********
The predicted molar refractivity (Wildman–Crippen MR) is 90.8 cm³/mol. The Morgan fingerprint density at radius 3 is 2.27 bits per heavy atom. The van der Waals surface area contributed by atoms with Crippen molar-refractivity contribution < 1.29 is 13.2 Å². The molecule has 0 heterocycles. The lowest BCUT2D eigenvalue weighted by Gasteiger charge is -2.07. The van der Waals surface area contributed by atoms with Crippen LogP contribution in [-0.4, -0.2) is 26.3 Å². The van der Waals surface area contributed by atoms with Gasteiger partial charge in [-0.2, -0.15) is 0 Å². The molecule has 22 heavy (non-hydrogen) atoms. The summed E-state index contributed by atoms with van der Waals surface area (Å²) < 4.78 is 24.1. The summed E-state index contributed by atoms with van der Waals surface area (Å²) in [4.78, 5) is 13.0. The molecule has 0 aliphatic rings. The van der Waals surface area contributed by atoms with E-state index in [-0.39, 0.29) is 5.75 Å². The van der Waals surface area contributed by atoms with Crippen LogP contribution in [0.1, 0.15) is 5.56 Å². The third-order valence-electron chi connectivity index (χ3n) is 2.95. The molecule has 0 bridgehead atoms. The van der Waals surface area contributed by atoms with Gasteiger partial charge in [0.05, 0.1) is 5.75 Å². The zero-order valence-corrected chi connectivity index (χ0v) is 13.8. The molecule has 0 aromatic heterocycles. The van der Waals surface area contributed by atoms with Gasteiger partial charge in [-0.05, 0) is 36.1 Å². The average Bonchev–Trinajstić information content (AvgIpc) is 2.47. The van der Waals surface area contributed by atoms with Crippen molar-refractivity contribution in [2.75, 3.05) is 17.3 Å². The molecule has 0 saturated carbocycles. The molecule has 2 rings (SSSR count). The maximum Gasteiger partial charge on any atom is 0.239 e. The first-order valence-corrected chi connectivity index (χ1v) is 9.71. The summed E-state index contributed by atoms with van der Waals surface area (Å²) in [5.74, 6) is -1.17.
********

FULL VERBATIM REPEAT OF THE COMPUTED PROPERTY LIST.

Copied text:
The predicted molar refractivity (Wildman–Crippen MR) is 90.8 cm³/mol. The Morgan fingerprint density at radius 3 is 2.27 bits per heavy atom. The van der Waals surface area contributed by atoms with Crippen molar-refractivity contribution < 1.29 is 13.2 Å². The molecule has 0 heterocycles. The lowest BCUT2D eigenvalue weighted by Gasteiger charge is -2.07. The van der Waals surface area contributed by atoms with Crippen LogP contribution in [-0.4, -0.2) is 26.3 Å². The van der Waals surface area contributed by atoms with Gasteiger partial charge in [-0.2, -0.15) is 0 Å². The molecule has 22 heavy (non-hydrogen) atoms. The summed E-state index contributed by atoms with van der Waals surface area (Å²) < 4.78 is 24.1. The summed E-state index contributed by atoms with van der Waals surface area (Å²) in [4.78, 5) is 13.0. The molecule has 0 aliphatic rings. The van der Waals surface area contributed by atoms with E-state index in [-0.39, 0.29) is 5.75 Å². The van der Waals surface area contributed by atoms with Crippen LogP contribution in [0.1, 0.15) is 5.56 Å². The third-order valence-electron chi connectivity index (χ3n) is 2.95. The molecule has 0 bridgehead atoms. The van der Waals surface area contributed by atoms with Gasteiger partial charge in [0.05, 0.1) is 5.75 Å². The zero-order valence-corrected chi connectivity index (χ0v) is 13.8. The molecule has 0 aromatic heterocycles. The van der Waals surface area contributed by atoms with Gasteiger partial charge in [-0.05, 0) is 36.1 Å². The average Bonchev–Trinajstić information content (AvgIpc) is 2.47. The van der Waals surface area contributed by atoms with Crippen molar-refractivity contribution in [2.75, 3.05) is 17.3 Å². The molecule has 0 saturated carbocycles. The molecule has 2 rings (SSSR count). The maximum Gasteiger partial charge on any atom is 0.239 e. The first-order valence-corrected chi connectivity index (χ1v) is 9.71. The summed E-state index contributed by atoms with van der Waals surface area (Å²) in [5.74, 6) is -1.17.